Perhaps Jian Ghomeshi put it best during his Q Live in Hamilton show Thursday night when he described the Pearl Company as "the tenacious, bullet-dodging Pearl Company."

After a bullet pierced the window of their top-floor apartment bedroom on Wednesday, some people may have expected co-owner Barbara Milne, 70, and her husband Gary Santucci, 61, to pack up and leave. But Milne said it's not the first obstacle they've encountered since opening the arts and theatre venue in 2006.

'We've dodged our share of bullets over the years, and I don't just mean the physical kind.'—Barbara Milne, The Pearl Company

"We've dodged our share of bullets over the years, and I don't just mean the physical kind," Barbara Milne, the co-owner who runs and lives above the venue, said.

Located on the corner of Steven Street and King William Street in Landsdale, Milne said there was a high level of crime in the area when they first arrived.

"When we moved in here, this was street-worker central. This building was mostly empty, so they would sit on the steps and do a fair bit of their work behind the bushes," she said.

"The police even made it clear to us. They said 'you moved onto the worst block in the city.'"

The power of art

But Milne and Santucci were committed to bringing art and culture to the neighbourhood, while also using art as a way of raising awareness about some of the issues that community faced, like drugs and prostitution.

The pair has launched several arts initiatives, including festivals, workshops, concerts and theatre productions.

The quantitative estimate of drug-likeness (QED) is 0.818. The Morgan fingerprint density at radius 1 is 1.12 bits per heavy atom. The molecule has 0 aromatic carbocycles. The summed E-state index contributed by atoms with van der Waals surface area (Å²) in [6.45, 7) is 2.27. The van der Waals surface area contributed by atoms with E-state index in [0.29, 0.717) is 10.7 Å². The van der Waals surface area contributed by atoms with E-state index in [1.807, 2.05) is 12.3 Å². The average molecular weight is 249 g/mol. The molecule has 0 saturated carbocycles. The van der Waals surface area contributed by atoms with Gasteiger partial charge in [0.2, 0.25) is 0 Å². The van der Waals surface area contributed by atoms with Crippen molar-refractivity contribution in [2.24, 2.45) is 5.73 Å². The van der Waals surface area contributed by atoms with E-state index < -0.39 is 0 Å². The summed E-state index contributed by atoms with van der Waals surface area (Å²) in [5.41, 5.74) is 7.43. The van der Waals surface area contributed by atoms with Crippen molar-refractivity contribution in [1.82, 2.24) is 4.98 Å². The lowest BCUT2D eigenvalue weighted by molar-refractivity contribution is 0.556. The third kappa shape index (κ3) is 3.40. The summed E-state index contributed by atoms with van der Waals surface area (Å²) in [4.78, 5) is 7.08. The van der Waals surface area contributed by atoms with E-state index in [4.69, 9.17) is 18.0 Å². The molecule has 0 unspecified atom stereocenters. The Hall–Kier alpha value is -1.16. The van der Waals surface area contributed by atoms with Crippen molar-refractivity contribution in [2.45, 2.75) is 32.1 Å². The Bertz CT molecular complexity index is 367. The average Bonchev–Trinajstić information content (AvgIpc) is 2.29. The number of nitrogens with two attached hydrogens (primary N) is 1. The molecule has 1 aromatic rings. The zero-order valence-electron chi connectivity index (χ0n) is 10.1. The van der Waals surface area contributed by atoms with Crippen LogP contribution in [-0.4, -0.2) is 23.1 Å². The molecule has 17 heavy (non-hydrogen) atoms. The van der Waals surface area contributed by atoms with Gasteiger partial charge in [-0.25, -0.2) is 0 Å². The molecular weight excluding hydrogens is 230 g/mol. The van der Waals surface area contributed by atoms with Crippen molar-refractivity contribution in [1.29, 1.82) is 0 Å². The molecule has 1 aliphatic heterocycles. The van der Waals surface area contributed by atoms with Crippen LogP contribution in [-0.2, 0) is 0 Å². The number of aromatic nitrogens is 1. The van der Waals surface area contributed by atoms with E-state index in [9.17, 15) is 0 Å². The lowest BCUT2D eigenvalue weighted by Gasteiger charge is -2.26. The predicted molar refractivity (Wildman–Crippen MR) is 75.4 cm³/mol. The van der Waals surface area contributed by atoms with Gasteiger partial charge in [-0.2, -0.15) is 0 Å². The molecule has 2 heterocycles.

'We put on a show of things happening around us to say 'look, this is your Hamilton, too,''—Barbara Milne, co-owner of The Pearl Company

They also started the Landsdale Area Neighbourhood Association, and have created art projects to draw attention to local issues, including a controversial exhibition of photographs of sex trade workers and video footage of criminal activity.

"We put on a show of things happening around us to say 'look, this is your Hamilton, too,'" Milne said.

"We wanted to bring attention to how little funding is going into helping people get out of crime."

Milne and Santucci have faced their share of critics along the way, particularly those opposed to gentrification, but Milne said they're not trying to push the problems away or sweep them under the rug with high-end development.

"We're not trying to turn it into Yorkville," she said. "We just returning the neighborhood to what it was before."

Digging in their heels

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A bullet hole can still be seen in the window of the third-floor bedroom door after the shooting Wednesday. (Adam Carter/CBC)

As alarming as the shooting attack was — especially considering police say the incident was likely not a random event — Milne said they don't plan to pack up shop any time in the future, not with all the progress they've made in the neighbourhood so far.

"Absolutely not. What's happening now is that young people are moving in. People who are creative and willing to work with some of the issues," she said.

"Finding all these wonderful people in the neighbourhood really solidified the decision that we weren't going anywhere."